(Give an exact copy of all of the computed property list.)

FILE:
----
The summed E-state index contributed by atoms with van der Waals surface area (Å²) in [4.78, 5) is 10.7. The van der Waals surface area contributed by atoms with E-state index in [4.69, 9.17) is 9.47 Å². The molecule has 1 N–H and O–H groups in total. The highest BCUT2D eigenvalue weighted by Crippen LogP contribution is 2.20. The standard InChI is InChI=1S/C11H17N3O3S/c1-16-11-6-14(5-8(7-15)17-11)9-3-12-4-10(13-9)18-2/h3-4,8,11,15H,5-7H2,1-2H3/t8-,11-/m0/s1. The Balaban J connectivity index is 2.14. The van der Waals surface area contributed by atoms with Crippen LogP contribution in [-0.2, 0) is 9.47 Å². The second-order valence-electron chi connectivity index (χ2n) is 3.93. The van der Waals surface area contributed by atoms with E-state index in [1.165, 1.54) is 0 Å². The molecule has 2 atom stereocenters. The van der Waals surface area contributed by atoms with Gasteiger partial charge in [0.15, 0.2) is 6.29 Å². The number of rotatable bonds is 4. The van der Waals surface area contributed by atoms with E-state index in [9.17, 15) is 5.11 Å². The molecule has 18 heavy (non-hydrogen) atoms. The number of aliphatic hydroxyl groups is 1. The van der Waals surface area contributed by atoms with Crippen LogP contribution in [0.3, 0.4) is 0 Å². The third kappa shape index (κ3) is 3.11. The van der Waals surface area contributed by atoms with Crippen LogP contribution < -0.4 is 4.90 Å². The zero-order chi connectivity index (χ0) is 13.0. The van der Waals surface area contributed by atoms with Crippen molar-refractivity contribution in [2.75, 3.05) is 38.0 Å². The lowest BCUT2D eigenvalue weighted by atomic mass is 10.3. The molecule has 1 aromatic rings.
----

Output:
The summed E-state index contributed by atoms with van der Waals surface area (Å²) in [4.78, 5) is 10.7. The van der Waals surface area contributed by atoms with E-state index in [4.69, 9.17) is 9.47 Å². The molecule has 1 N–H and O–H groups in total. The highest BCUT2D eigenvalue weighted by Crippen LogP contribution is 2.20. The standard InChI is InChI=1S/C11H17N3O3S/c1-16-11-6-14(5-8(7-15)17-11)9-3-12-4-10(13-9)18-2/h3-4,8,11,15H,5-7H2,1-2H3/t8-,11-/m0/s1. The Balaban J connectivity index is 2.14. The van der Waals surface area contributed by atoms with Crippen LogP contribution in [-0.2, 0) is 9.47 Å². The second-order valence-electron chi connectivity index (χ2n) is 3.93. The van der Waals surface area contributed by atoms with E-state index in [1.165, 1.54) is 0 Å². The molecule has 2 atom stereocenters. The van der Waals surface area contributed by atoms with Gasteiger partial charge in [0.15, 0.2) is 6.29 Å². The number of rotatable bonds is 4. The van der Waals surface area contributed by atoms with E-state index in [9.17, 15) is 5.11 Å². The molecule has 18 heavy (non-hydrogen) atoms. The number of aliphatic hydroxyl groups is 1. The van der Waals surface area contributed by atoms with Crippen LogP contribution in [0.3, 0.4) is 0 Å². The third kappa shape index (κ3) is 3.11. The van der Waals surface area contributed by atoms with Crippen LogP contribution < -0.4 is 4.90 Å². The zero-order chi connectivity index (χ0) is 13.0. The van der Waals surface area contributed by atoms with Crippen molar-refractivity contribution in [2.75, 3.05) is 38.0 Å². The lowest BCUT2D eigenvalue weighted by atomic mass is 10.3. The molecule has 1 aromatic rings.